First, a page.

Take care of the land and it will take care of you is a way of life
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Fannie teaches her grandbaby to split fish using a uluaq or ulu knife.

Take care of the land and it will take care of you

When you take care of the land, the land takes care of you. Here, Fannie picks berries under blue skies and while amidst fall colors.
Picking berries at fall camp.

Our office assistant Fannie Dock talks about growing up in Bristol Bay, and how she learned that if you take care of the land, it will take care of you.

I was born the 11th of 16 children, all of us raised in Togiak on the southwestern part of Alaska in the Bristol Bay area.

Growing up, we went to camp in the spring and late fall. The spring cabin was 15-20 miles west of Togiak, right across from Hagemeister Island. In late April, my parents would go ahead of us, and my mom would start squirrel trapping while my dad hunted spring geese.

Once school let out in May, we kids would head out to camp in 4 to 5 skiffs, just in time to fish for herring. Once they spawned we would pick herring row on kelp, and gather beach greens and sour dock.

Our all-time favorite thing to do was digging for cockle clams. We would eagerly wait for a minus tide to do it.

The family cabin on Togiak Lake with mountains behind it, water in front, blue skies above. Take care of the land and it will take care of you.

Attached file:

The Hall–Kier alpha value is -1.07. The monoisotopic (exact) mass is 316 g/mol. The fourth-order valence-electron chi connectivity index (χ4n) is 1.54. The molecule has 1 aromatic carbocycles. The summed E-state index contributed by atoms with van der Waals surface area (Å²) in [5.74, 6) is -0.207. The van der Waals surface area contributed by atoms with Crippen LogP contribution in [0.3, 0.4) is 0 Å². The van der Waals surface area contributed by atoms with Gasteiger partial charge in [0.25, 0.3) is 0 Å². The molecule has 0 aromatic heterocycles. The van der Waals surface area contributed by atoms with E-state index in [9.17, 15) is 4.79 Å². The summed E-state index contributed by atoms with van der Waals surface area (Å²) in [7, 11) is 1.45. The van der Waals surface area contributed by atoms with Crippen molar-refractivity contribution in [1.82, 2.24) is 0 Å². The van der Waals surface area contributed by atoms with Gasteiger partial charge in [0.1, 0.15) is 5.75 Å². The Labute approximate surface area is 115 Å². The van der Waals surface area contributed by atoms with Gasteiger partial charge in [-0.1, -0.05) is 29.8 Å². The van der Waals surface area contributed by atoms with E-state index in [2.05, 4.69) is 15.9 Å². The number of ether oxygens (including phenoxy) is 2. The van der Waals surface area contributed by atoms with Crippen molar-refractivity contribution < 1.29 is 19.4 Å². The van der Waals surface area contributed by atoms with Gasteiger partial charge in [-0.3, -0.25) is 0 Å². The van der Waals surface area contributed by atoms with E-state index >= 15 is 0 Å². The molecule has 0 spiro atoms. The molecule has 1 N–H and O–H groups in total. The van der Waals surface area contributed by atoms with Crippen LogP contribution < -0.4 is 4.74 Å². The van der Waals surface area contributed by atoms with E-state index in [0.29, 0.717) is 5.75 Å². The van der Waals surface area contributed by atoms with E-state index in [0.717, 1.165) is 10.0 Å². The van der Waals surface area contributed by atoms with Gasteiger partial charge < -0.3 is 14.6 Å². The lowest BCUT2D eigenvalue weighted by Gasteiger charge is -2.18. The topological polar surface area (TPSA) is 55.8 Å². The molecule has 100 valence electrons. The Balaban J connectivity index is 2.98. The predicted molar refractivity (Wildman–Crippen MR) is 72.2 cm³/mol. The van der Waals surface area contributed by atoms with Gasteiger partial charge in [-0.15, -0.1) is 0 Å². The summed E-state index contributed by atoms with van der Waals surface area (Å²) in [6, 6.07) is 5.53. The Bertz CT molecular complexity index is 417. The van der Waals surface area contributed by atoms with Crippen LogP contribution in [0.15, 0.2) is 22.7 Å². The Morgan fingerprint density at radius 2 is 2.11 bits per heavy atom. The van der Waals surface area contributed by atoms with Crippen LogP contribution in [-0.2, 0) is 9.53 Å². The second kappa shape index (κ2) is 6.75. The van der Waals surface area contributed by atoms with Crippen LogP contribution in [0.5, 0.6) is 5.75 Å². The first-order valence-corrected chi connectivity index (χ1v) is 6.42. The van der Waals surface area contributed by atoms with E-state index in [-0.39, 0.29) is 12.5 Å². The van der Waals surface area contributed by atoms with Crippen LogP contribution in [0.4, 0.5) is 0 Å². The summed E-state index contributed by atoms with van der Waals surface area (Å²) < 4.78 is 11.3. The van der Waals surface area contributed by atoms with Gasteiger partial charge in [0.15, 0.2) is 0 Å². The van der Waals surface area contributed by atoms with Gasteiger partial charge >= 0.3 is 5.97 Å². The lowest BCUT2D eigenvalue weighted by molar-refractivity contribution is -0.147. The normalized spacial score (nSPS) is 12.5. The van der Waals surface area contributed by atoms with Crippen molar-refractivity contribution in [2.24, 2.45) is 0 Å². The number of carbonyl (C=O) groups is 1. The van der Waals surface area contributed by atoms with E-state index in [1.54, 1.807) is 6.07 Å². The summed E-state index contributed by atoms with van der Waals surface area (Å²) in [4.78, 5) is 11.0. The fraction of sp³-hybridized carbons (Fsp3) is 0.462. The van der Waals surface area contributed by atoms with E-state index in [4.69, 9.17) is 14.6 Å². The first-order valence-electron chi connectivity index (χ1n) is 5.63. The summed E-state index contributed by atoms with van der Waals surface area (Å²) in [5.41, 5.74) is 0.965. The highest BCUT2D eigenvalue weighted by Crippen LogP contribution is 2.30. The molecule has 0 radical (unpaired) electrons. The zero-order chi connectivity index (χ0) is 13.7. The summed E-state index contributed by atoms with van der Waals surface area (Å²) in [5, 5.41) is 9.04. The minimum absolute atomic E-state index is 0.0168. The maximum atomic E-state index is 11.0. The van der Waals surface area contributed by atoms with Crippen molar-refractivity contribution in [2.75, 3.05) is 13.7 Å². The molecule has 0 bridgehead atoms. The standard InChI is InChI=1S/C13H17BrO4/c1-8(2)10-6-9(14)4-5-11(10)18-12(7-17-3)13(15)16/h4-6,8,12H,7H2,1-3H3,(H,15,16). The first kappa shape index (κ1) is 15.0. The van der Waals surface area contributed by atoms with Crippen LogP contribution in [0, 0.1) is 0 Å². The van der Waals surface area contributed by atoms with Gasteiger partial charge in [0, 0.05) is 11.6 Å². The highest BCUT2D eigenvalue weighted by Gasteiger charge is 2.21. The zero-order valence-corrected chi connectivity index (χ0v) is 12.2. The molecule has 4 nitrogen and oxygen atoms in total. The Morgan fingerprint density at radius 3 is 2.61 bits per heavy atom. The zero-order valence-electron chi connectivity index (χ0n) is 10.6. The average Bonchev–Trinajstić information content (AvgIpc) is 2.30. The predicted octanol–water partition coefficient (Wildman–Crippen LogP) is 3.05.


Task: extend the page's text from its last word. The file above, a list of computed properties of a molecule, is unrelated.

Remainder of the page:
The family cabin on Togiak Lake.

Since we could not go back and forth to the village, we’d call my oldest brother on the VHF radio with a list of things we needed, and he would fly the goods to camp by landing on the beach below our cabin during low tide, then fly back with whatever clams we had gathered to put in the freezer.

We stayed at spring camp until about mid-June when the salmon started coming in and we would head home to Togiak for commercial salmon season. We would always return to our spring camp again in August to pick blackberries and nagoonberries, and to catch fall geese.

Fall salmon and moose hunting

Togiak is where we put up salmon for the winter because my dad and most of my older siblings were commercial fisherman. The late fall cabin was and still is at the beautiful Togiak Lake where we hunted for fall moose on the Togiak River, or for bear (if needed), and to split and dry spawned-out red salmon and trout.

We spent winters in the village, but we travelled with snowmobiles and had no restrictions on where we could go. My brothers were mostly the ones out hunting and packing wood.

Take care of the land by keeping it clean, never taking too much

Fannie teaches her grandbaby to split fish using a uluaq or ulu knife.
Fannie teaching the grandbaby to split fish using a uluaq.

I moved to Anchorage in 2016 to be near my three children and my granddaughter. My youngest son is a 2020 high school graduate of Mt Edgecombe.

I miss the subsistence activities and, since travel is so expensive, I don’t go home as often as I would like, but I try to travel to Togiak every year and to alternate my visits in different seasons so I can split smelts, split salmon, go clamming or pick herring roe on kelp, pick berries, gather greens or help with game—moose, seal or caribou.

My Yupiaq way of life living off the land is a very important part of who I am and where I come from; to keep it clean is our priority. We’ve always been told, “take care of our land and it will take care of you,” and to not take more then we need. Now I am very fortunate to be working for Trustees for Alaska, which understands our way of life and is geared to protect the very lands that sustain us, the Native people of Alaska.